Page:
Two Kinds of Immunity

There is immunity from SUIT; and then there is immunity from LIABILITY.  These are different things.

If you go to the Immunity Store to buy some immunity, (not available at Amazon or Walmart) you should ask for the immunity from SUIT. It’s probably more expensive, but it’s better.  Immunity from SUIT means they are not supposed to sue you, and if they do, the case will be promptly tossed out.  The court has no jurisdiction over the case, and the only thing it can do is dismiss it.

Immunity from LIABILITY means they can sue you, and you will have to go through all of the preliminary wrangling before the court decides that you have immunity from LIABILITY.  Then the case will be tossed out, but you will have spent some sleepless nights and probably a few thousand bucks.

Teachers who are acting within the scope of their employment are immune from LIABILITY most of the time. Thus when teachers are sued over accidents that happen in the classroom, the court will usually dismiss the case after the teacher’s lawyer has convinced the court that the teacher is entitled to immunity from LIABILITY.

This came up in a case involving an alleged injury to a student in Blum ISD. The plaintiff did not sue the district, but he sued two district employees.  The lawyer for the district employees filed a Plea to the Jurisdiction, arguing that the employees of the district were immune from SUIT, and thus the court lacked jurisdiction. The court said no—the district employees might be immune from LIABILITY, but not from SUIT. The court had jurisdiction.  The case continues.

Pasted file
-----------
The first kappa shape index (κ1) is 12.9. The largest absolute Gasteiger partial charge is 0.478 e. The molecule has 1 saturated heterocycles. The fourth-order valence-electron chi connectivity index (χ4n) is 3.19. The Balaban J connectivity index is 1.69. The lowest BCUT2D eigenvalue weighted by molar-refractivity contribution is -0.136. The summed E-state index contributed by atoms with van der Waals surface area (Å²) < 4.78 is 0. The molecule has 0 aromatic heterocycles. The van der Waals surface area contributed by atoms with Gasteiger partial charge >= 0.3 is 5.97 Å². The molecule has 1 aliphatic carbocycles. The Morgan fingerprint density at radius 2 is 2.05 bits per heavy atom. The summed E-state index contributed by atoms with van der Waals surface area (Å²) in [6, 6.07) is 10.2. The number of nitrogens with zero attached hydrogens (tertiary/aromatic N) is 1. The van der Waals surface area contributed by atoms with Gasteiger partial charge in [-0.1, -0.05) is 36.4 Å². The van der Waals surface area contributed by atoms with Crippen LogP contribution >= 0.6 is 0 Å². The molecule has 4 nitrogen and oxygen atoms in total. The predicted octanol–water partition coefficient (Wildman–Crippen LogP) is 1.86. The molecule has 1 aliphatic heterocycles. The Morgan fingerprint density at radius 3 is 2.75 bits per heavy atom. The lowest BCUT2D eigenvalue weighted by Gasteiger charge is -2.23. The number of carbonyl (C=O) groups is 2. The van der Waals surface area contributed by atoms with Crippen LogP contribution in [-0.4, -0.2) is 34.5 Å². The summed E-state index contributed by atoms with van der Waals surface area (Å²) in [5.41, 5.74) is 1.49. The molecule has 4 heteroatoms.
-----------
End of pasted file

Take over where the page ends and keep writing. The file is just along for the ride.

There is a concurring opinion in this case that points out that the plaintiff claims that the injury occurred in the summer, and had nothing to do with the school or the status of the defendants as BISD employees.  So we shall see what happens as this case proceeds.  In the meantime, it provides a good lesson for school lawyers and all those lawyer wannabes out there.

The case is McPherson v. Wylie, decided by the Court of Appeals for Waco on December 14, 2016. We found it at 2017 WL 7325461.


 File this one under:  LIABILITY

Tomorrow: don’t get too cheeky with your Master’s thesis….